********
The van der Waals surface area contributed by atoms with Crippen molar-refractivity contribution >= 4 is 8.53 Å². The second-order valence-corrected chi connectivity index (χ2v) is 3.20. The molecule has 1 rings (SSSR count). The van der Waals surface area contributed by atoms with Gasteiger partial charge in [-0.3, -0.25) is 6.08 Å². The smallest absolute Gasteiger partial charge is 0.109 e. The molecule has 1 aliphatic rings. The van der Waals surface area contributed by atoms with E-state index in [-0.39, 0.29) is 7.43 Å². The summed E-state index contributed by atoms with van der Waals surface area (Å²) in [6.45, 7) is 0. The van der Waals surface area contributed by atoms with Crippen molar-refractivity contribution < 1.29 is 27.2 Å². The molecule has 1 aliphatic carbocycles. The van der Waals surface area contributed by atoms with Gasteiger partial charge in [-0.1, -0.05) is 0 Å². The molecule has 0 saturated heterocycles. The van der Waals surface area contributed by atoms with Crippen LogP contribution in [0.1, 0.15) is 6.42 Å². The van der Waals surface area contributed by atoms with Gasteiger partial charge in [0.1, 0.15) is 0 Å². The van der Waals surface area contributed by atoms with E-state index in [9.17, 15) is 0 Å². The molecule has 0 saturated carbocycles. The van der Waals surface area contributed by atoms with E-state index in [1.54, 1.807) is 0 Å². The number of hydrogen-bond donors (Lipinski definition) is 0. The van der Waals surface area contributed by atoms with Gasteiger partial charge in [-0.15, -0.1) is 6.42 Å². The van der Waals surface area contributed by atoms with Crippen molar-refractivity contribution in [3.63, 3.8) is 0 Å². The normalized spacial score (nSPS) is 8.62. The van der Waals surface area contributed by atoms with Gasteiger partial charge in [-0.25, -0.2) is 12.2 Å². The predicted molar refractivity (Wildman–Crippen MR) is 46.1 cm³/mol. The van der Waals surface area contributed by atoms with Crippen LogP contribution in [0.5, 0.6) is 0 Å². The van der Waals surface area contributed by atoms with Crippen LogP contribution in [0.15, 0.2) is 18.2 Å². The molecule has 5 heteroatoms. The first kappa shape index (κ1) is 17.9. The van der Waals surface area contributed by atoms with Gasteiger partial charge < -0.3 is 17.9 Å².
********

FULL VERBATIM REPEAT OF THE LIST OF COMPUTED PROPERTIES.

The van der Waals surface area contributed by atoms with Crippen molar-refractivity contribution >= 4 is 8.53 Å². The second-order valence-corrected chi connectivity index (χ2v) is 3.20. The molecule has 1 rings (SSSR count). The van der Waals surface area contributed by atoms with Gasteiger partial charge in [-0.3, -0.25) is 6.08 Å². The smallest absolute Gasteiger partial charge is 0.109 e. The molecule has 1 aliphatic rings. The van der Waals surface area contributed by atoms with E-state index in [-0.39, 0.29) is 7.43 Å². The summed E-state index contributed by atoms with van der Waals surface area (Å²) in [6.45, 7) is 0. The van der Waals surface area contributed by atoms with Crippen molar-refractivity contribution < 1.29 is 27.2 Å². The molecule has 1 aliphatic carbocycles. The van der Waals surface area contributed by atoms with Gasteiger partial charge in [-0.1, -0.05) is 0 Å². The molecule has 0 saturated heterocycles. The van der Waals surface area contributed by atoms with Crippen LogP contribution in [0.1, 0.15) is 6.42 Å². The van der Waals surface area contributed by atoms with Gasteiger partial charge in [0.1, 0.15) is 0 Å². The van der Waals surface area contributed by atoms with E-state index in [9.17, 15) is 0 Å². The molecule has 0 saturated carbocycles. The van der Waals surface area contributed by atoms with E-state index in [1.54, 1.807) is 0 Å². The number of hydrogen-bond donors (Lipinski definition) is 0. The van der Waals surface area contributed by atoms with Gasteiger partial charge in [-0.15, -0.1) is 6.42 Å². The van der Waals surface area contributed by atoms with Crippen molar-refractivity contribution in [3.63, 3.8) is 0 Å². The normalized spacial score (nSPS) is 8.62. The van der Waals surface area contributed by atoms with Gasteiger partial charge in [-0.25, -0.2) is 12.2 Å². The predicted molar refractivity (Wildman–Crippen MR) is 46.1 cm³/mol. The van der Waals surface area contributed by atoms with Crippen LogP contribution in [0.5, 0.6) is 0 Å². The van der Waals surface area contributed by atoms with Crippen LogP contribution in [0.15, 0.2) is 18.2 Å². The molecule has 5 heteroatoms. The first kappa shape index (κ1) is 17.9. The van der Waals surface area contributed by atoms with Gasteiger partial charge < -0.3 is 17.9 Å².